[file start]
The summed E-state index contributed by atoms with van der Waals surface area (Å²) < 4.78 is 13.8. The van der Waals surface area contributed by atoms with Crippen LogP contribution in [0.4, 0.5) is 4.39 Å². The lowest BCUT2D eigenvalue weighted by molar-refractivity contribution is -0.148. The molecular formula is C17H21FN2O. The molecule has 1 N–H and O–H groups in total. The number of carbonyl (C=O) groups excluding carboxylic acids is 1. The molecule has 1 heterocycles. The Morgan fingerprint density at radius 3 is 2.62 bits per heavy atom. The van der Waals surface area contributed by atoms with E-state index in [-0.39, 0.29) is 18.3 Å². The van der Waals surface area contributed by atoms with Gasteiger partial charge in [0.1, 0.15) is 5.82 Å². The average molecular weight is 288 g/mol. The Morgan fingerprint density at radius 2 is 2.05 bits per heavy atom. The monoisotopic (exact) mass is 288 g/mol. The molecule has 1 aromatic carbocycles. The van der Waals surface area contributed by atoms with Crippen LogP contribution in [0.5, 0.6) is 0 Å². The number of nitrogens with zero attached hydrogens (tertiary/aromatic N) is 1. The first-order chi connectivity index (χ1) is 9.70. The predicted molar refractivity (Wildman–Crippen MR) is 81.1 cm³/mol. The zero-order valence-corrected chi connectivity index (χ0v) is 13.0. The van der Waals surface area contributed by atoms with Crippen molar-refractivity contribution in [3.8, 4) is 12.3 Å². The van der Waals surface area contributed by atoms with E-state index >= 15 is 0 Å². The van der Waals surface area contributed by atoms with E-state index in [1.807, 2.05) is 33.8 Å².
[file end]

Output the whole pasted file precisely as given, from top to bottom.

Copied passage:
The summed E-state index contributed by atoms with van der Waals surface area (Å²) < 4.78 is 13.8. The van der Waals surface area contributed by atoms with Crippen LogP contribution in [0.4, 0.5) is 4.39 Å². The lowest BCUT2D eigenvalue weighted by molar-refractivity contribution is -0.148. The molecular formula is C17H21FN2O. The molecule has 1 N–H and O–H groups in total. The number of carbonyl (C=O) groups excluding carboxylic acids is 1. The molecule has 1 heterocycles. The Morgan fingerprint density at radius 3 is 2.62 bits per heavy atom. The van der Waals surface area contributed by atoms with E-state index in [-0.39, 0.29) is 18.3 Å². The van der Waals surface area contributed by atoms with Gasteiger partial charge in [0.1, 0.15) is 5.82 Å². The average molecular weight is 288 g/mol. The Morgan fingerprint density at radius 2 is 2.05 bits per heavy atom. The monoisotopic (exact) mass is 288 g/mol. The molecule has 1 aromatic carbocycles. The van der Waals surface area contributed by atoms with Crippen LogP contribution in [0.5, 0.6) is 0 Å². The number of nitrogens with zero attached hydrogens (tertiary/aromatic N) is 1. The first-order chi connectivity index (χ1) is 9.70. The predicted molar refractivity (Wildman–Crippen MR) is 81.1 cm³/mol. The zero-order valence-corrected chi connectivity index (χ0v) is 13.0. The van der Waals surface area contributed by atoms with Crippen molar-refractivity contribution in [3.8, 4) is 12.3 Å². The van der Waals surface area contributed by atoms with E-state index >= 15 is 0 Å². The van der Waals surface area contributed by atoms with E-state index in [1.807, 2.05) is 33.8 Å².